It can mean human civil law (Matt. 5:40), the entire OT corpus (Matt. 11:13), the books of Moses (John 1:17; 7:19), the natural moral law (Rom. 2:14), or the Ten Commandments (Rom. 7:7–9; James 2:8–12). These distinctions have roots in OT legal usages. We find an interesting distinction between the Ten Commandments, which were written by the finger of God on stone and placed inside the ark of the covenant, and the civil, ritual, and organizational statutes of Israel, written by Moses and placed in a compartment outside the ark (Deut. 31:24–26).

If we look carefully, we find Christ’s differing approaches to the law in Matthew reflecting at least some of these distinctions of legal meaning. On the one hand, where Christ says the law should not be broken or loosed, He explicitly references by way of example two of the Ten Commandments (Matt. 5:21, 27). He also references other injunctions, but these are also of the moral variety, for example, not swearing oaths to deceive others, not seeking vengeance, and loving others (vv. 33, 34, 38, 39, 43, 44).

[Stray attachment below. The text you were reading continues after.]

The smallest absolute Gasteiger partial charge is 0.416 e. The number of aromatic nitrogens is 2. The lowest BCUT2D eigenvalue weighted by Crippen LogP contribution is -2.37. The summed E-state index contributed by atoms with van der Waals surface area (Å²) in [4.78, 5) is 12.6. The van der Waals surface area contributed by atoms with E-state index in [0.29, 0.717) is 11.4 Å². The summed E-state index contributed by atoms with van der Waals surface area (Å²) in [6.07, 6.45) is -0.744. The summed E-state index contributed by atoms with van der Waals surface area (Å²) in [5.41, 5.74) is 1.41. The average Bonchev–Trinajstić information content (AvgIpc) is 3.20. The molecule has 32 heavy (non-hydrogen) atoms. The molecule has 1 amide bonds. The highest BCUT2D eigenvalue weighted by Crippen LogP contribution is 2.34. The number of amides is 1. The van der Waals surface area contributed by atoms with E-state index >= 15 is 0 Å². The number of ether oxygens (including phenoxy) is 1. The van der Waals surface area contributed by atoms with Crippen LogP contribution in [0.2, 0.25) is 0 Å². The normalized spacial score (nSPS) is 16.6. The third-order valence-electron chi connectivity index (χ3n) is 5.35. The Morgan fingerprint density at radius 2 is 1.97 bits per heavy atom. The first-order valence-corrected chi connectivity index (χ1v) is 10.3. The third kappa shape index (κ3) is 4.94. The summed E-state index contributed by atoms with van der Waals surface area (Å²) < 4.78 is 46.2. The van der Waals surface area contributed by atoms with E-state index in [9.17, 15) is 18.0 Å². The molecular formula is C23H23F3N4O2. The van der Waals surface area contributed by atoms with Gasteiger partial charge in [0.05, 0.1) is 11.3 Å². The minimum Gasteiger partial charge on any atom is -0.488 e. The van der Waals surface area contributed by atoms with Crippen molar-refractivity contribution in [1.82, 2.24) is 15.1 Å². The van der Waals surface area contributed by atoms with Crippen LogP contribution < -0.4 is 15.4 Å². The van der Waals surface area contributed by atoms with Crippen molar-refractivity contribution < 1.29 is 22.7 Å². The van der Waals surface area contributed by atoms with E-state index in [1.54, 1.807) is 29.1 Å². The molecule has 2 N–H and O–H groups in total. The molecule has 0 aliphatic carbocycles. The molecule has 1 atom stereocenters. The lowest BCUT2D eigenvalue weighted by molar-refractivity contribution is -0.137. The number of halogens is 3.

On the other hand, the story of David and the showbread involves ritual, not moral, law. The law of Moses contained clear, express injunctions against non-priests eating the bread (Exod. 29:32–34). Both David and Ahimelech view this rule as being “adaptable” in light of human health, hunger, and true need. The showbread story does not end well in some respects; Saul slaughters the priests for aiding David. But this horrible conclusion comes about from David’s concealing the truth of his flight rather than from his eating the showbread. This is the way Christ views the story, anyway. His defense of His disciples to the Pharisees makes absolutely no sense if He invokes a story that is itself morally indefensible.